IAS HIV Co-Infections and Co-Morbidities

MISSION: Address existing gaps in the response to HIV co-infections and co-morbidities, in particular at the intersection of HIV with hepatitis C, tuberculosis and non-communicable diseases.

With increased access to antiretroviral therapy and improved monitoring of treatment effectiveness in much of the world, fewer people are dying from AIDS-related causes, and those with HIV are living longer than ever before. However, while the number of AIDS-related deaths has decreased by 45% since its peak in 2005, an estimated one million people continue to die from AIDS-related illnesses each year. Among people living with HIV, morbidity and mortality is increasingly driven by co-infection with other diseases, including hepatitis C (HCV) and tuberculosis (TB), and co-morbidity with non-communicable diseases (NCDs). Successfully addressing the challenge of co-infections requires tackling the complexities of multiple epidemics, including reaching vulnerable populations and expanding access to new diagnostics and curative medicines.

The IAS HIV Co-Infections and Co-Morbidities initiative focuses on a number of areas, taking advantage of overlapping populations and service delivery needs of HIV and related co-infections and co-morbidities. These include:

  • HIV/HCV co-infection
    Worldwide, 71 million people are estimated to be living with chronic HCV infection, and approximately 700,000 die each year from HCV-related causes. Despite recent breakthroughs and dramatically improved curative options, the response to the global HCV epidemic continues to be limited, and treatment remains out of reach for the vast majority of those affected. The intersection of HCV with HIV presents an opportunity to accelerate the global HCV response, as well as bring increased attention to those disproportionately affected by both diseases, including people who inject drugs.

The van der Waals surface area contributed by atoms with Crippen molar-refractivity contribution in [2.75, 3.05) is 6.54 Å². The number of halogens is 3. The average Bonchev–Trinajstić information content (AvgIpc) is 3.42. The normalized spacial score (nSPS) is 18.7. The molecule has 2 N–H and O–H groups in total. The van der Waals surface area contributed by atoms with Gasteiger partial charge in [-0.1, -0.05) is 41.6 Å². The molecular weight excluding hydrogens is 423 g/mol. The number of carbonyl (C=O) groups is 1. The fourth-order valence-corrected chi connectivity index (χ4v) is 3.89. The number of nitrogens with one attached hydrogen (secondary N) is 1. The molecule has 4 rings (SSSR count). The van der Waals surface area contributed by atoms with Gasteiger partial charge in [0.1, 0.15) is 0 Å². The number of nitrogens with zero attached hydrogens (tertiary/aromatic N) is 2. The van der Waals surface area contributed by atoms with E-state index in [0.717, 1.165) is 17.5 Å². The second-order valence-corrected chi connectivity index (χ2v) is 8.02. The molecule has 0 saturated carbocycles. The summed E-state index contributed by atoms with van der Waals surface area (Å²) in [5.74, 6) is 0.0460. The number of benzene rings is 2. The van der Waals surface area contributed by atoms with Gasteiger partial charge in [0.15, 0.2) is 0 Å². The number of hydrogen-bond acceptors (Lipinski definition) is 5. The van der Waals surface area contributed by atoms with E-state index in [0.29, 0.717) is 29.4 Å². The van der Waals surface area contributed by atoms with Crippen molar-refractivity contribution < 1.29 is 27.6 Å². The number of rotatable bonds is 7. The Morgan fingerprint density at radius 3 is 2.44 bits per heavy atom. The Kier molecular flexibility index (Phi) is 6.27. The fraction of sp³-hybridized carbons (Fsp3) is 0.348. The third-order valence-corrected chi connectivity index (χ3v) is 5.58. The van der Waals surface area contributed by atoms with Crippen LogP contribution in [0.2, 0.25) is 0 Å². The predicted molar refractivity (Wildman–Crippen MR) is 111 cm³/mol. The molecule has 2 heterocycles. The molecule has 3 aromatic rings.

• TB/HIV co-infection
    TB represents a major global public health challenge in and of itself. Within the context of the global HIV epidemic, TB is the leading cause of death for people living with HIV worldwide. The enduring threat that TB presents to people living with HIV is exacerbated by the growing prevalence of multidrug-resistant (MDR) and extensively drug-resistant (XDR) TB. Focusing on TB/HIV co-infection is urgently needed in the areas of political commitment (to strengthen political commitment to and policies for TB/HIV co-infection), operational and service integration research (to address urgent TB/HIV operational and service integration research gaps) and awareness and stigma (to raise TB awareness among the HIV community and address TB stigma).
  • HIV/NCDs co-morbidity
    As HIV becomes a chronic illness, the growing population of people living and aging with HIV will be confronted with an increasing burden of NCDs. HIV programmes will represent an opportunity to address these issues, given their strength in countries where health systems are often otherwise weak. Addressing HIV/NCDs co-comorbidity will also protect today’s investments in young people living with HIV.

Learn more about the IAS HIV Co-Infections and Co-Morbidities working group


People-centred, evidence-based and integrated policies